Touring and Scouting Day in Neah Bay

August 2, 2019 – A cool and cloudy morning. Made coffee, took a walk on the beach, then made and ate breakfast. Tried to move to my favorite Hobuck Beach campsite but some young whipersnappers snagged it when they saw the people camping there begin to break camp. I felt old and slow. I am happy with the campsite that is. It will be a longer haul out to the water and that’s ok.

After Uncle cleaned up the breakfast dishes we headed out to the Cape Flattery trail with Gaston in tow. The three of us hiked out to the end of the cape and I studied the water. It was really rockin’ and a rollin’. It was sunny and windy, with probably four foot swells. It was about an hour and a half into the flood tide so you could still see the rocks/reefs that were exposed and getting smashed with big waves. I imagined myself paddling on that water… No terror check. Nervousness check. Excitement check. I’ve been in water like that several times on this trip and others, just not with all those rocks and little entrances the swells can shove you into.

But my was it gorgous. I really want to paddle in the areas where the kelps are. They are calmer. Monday’s forecast is still looking doable, and now I have one person who will paddle it with me. I charted it out again today and it is a little over 14 miles from Hobuck to my takeout in Neah Bay. 14-mile paddles have become shorties for me. With any luck, taking it nice and easy in the bigger conditions will turn it into a lovely full day paddle.

After the walk to the cape we went to the Makah Museum. I have been telling Uncle it is a must. I imagine most people who know me probably already know about it, but for those who don’t… One of the Makah villages, Ozette, experienced a large mudslide about 500 years ago, encapsulating some longhouses – a North American Pompei. By the late 1960s, the continuous bashing of the Pacific Ocean started to erode and expose the houses and their contents. Then ensued a combined effort between the Makah and other folks on an 11-year archeological oddysey.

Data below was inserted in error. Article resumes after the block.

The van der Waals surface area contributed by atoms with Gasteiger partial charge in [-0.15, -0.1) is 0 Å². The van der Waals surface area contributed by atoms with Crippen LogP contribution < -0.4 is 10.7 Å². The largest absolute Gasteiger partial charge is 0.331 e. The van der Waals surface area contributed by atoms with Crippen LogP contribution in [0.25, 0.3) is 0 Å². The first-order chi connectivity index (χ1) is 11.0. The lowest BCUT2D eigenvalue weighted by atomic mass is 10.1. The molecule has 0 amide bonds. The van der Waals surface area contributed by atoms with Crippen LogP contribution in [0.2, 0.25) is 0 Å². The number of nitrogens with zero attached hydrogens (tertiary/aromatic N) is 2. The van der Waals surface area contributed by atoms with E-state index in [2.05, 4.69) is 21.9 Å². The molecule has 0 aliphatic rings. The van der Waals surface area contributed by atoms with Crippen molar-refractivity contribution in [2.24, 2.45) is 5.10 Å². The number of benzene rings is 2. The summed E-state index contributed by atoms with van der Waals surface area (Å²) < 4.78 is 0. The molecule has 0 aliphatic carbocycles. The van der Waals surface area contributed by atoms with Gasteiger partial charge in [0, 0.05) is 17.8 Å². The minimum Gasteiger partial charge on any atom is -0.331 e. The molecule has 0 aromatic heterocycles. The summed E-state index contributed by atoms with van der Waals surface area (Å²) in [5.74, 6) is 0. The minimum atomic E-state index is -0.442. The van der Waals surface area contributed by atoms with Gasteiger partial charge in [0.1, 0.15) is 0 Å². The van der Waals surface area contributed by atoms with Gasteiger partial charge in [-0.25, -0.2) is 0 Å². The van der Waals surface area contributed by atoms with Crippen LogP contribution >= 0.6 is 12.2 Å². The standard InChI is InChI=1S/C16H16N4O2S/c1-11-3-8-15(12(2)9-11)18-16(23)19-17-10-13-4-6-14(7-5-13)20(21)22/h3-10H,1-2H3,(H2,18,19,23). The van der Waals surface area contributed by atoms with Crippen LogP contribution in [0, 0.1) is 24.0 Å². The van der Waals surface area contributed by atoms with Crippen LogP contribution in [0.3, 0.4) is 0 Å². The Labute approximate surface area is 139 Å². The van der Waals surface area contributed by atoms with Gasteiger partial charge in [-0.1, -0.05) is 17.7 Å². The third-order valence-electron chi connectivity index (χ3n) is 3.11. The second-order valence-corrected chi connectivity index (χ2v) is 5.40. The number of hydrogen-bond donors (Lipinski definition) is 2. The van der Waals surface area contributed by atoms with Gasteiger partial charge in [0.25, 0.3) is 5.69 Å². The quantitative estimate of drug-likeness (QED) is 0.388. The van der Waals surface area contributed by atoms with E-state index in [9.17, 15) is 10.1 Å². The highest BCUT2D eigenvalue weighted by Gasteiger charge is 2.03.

I have difficulty fathoming the impact of emotion that had on the Makah. To learn about how your ancestors lived and thrived so specifically. To learn about how they all knew which wood worked best for which application, be it tool handles, fishing gear, clothing, art, etc., or how they developed their longhouse architecture to adapt so perfectly to this environment. I could go on and on, or I could just recommend you visit the museum. It’s a must.

On the way to and from the museum we scouted out my Neah Bay launch/take out beach nearby the musem and returned to a fully set camp. I made supper and charged electronics with the solar charger and now am wrapping up with my evening journal entry. The wind has died down, the sun is setting in a somewhat hazy sky, there is laughter coming from campsites all around me.

I have three segments of the SSJF left. I’ll paddle the two west entry ones tomorrow and Sunday, then the Port Angeles to Dungeness sometime later this week on the way to paddle Deception Pass. Then to make my way down the coast, and home.

Hobuck campsite.
Finally he has made it to Cape Flattery!
Cape Flattery boardwalk pattern magic.

Written by

kyleenaustin

I am passionate about outdoor exploration. In the recent years I have discovered how much more I can experience from a kayak. I am a professional musician and own a dairy where we produce raw milk, butter and cheeses. My son tells me I have "too much on my plate". He is correct, but I wouldn't live life any other way.

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